Type 2 diabetes mellitus is an increasingly serious health problem among African American women. Consumption of sugar-sweetened drinks was associated with an increased risk of diabetes in 2 studies but not in a third; however, to our knowledge, no data are available on African Americans regarding this issue. Our objective was to examine the association between consumption of sugar-sweetened beverages, weight gain, and incidence of type 2 diabetes mellitus in African American women.
A prospective follow-up study of 59 000 African American women has been in progress since 1995. Participants reported on food and beverage consumption in 1995 and 2001. Biennial follow-up questionnaires ascertained new diagnoses of type 2 diabetes. The present analyses included 43 960 women who gave complete dietary and weight information and were free from diabetes at baseline. We identified 2713 incident cases of type 2 diabetes mellitus during 338 884 person-years of follow-up. The main outcome measure was the incidence of type 2 diabetes mellitus.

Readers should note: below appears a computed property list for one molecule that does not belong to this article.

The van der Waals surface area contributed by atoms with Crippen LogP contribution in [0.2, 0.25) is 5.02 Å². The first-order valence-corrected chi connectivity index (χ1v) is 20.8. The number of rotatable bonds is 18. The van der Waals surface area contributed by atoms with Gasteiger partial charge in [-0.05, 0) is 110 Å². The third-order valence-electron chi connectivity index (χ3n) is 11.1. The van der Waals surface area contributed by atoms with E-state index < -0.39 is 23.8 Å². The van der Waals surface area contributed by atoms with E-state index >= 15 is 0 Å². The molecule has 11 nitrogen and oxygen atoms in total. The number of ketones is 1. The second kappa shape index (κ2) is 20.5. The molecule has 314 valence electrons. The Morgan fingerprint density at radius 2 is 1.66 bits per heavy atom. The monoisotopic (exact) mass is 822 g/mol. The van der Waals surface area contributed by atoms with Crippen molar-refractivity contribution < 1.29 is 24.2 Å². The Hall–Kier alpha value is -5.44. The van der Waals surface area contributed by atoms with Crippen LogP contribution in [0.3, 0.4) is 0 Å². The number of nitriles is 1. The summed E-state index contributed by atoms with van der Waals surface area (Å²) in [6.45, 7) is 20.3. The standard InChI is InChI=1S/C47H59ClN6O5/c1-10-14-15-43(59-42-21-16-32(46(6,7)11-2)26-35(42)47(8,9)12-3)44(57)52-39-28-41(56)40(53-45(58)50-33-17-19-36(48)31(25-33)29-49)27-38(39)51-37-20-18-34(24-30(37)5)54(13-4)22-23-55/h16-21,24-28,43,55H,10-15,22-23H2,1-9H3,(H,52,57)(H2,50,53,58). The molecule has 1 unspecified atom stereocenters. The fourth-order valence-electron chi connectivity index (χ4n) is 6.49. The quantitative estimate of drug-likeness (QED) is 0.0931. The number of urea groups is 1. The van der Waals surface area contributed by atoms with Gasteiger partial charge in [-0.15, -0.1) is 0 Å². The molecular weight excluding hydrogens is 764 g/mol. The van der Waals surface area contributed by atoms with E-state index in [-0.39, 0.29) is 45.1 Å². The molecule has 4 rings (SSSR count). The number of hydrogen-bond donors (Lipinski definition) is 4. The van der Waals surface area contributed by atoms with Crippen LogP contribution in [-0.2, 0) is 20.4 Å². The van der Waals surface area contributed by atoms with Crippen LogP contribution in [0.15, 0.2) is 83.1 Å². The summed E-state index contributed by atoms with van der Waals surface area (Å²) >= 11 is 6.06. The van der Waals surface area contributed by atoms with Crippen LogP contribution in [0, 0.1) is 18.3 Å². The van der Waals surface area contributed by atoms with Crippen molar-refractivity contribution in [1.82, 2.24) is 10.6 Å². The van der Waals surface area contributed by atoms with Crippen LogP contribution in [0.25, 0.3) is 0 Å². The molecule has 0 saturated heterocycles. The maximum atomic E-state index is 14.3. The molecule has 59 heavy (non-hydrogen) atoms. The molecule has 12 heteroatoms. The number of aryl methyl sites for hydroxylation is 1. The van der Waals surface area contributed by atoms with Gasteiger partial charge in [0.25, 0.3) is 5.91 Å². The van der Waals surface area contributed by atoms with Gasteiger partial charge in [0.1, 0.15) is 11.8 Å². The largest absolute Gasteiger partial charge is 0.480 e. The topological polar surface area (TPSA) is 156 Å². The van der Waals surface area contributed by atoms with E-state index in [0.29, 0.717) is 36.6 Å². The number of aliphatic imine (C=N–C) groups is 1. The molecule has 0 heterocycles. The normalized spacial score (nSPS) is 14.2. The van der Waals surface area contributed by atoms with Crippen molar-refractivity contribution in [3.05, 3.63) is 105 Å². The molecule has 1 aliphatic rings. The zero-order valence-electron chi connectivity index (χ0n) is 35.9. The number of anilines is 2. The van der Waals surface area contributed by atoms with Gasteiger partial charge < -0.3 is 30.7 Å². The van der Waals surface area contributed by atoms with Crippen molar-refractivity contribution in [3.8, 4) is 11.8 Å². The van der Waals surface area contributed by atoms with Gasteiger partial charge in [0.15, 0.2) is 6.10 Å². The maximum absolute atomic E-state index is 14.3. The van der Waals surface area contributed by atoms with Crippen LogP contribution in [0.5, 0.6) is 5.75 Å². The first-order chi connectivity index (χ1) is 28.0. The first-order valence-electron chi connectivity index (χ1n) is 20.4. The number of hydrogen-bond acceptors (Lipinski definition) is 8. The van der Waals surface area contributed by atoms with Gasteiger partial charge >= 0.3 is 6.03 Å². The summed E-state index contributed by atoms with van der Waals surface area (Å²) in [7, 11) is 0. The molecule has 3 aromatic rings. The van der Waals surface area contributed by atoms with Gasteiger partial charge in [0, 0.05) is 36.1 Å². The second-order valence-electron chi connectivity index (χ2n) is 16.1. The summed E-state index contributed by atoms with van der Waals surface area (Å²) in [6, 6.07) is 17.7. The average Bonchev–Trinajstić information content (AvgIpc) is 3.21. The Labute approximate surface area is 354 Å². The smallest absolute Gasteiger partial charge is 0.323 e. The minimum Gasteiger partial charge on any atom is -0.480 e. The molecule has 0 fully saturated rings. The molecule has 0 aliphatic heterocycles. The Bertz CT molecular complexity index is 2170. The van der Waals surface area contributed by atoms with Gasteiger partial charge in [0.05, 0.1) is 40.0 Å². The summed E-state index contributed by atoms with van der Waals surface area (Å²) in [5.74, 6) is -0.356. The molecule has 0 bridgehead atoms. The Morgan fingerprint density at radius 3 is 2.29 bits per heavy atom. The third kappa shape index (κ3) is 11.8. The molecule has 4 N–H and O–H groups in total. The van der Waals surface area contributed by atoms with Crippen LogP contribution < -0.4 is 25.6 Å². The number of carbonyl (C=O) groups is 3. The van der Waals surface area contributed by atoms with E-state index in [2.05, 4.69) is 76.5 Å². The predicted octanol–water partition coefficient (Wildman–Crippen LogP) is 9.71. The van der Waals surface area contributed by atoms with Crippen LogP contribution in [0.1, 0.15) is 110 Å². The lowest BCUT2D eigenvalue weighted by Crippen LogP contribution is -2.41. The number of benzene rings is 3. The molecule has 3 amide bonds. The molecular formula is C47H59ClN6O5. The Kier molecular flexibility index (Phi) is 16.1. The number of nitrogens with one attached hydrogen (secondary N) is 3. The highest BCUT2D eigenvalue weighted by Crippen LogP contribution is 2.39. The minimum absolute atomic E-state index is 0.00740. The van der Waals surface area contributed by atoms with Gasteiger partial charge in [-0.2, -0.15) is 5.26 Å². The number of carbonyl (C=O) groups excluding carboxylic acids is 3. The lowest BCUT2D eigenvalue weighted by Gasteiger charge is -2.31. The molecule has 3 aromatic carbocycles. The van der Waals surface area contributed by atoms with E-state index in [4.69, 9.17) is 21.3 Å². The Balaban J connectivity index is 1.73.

The incidence of type 2 diabetes mellitus was higher with higher intake of both sugar-sweetened soft drinks and fruit drinks. After adjustment for confounding variables including other dietary factors, the incidence rate ratio for 2 or more soft drinks per day was 1.24 (95% confidence interval, 1.06-1.45). For fruit drinks, the comparable incidence rate ratio was 1.31 (95% confidence interval, 1.13-1.52). The association of diabetes with soft drink consumption was almost entirely mediated by body mass index, whereas the association with fruit drink consumption was independent of body mass index.
Regular consumption of sugar-sweetened soft drinks and fruit drinks is associated with an increased risk of type 2 diabetes mellitus in African American women. While there has been increasing public awareness of the adverse health effects of soft drinks, little attention has been given to fruit drinks, which are often marketed as a healthier alternative to soft drinks.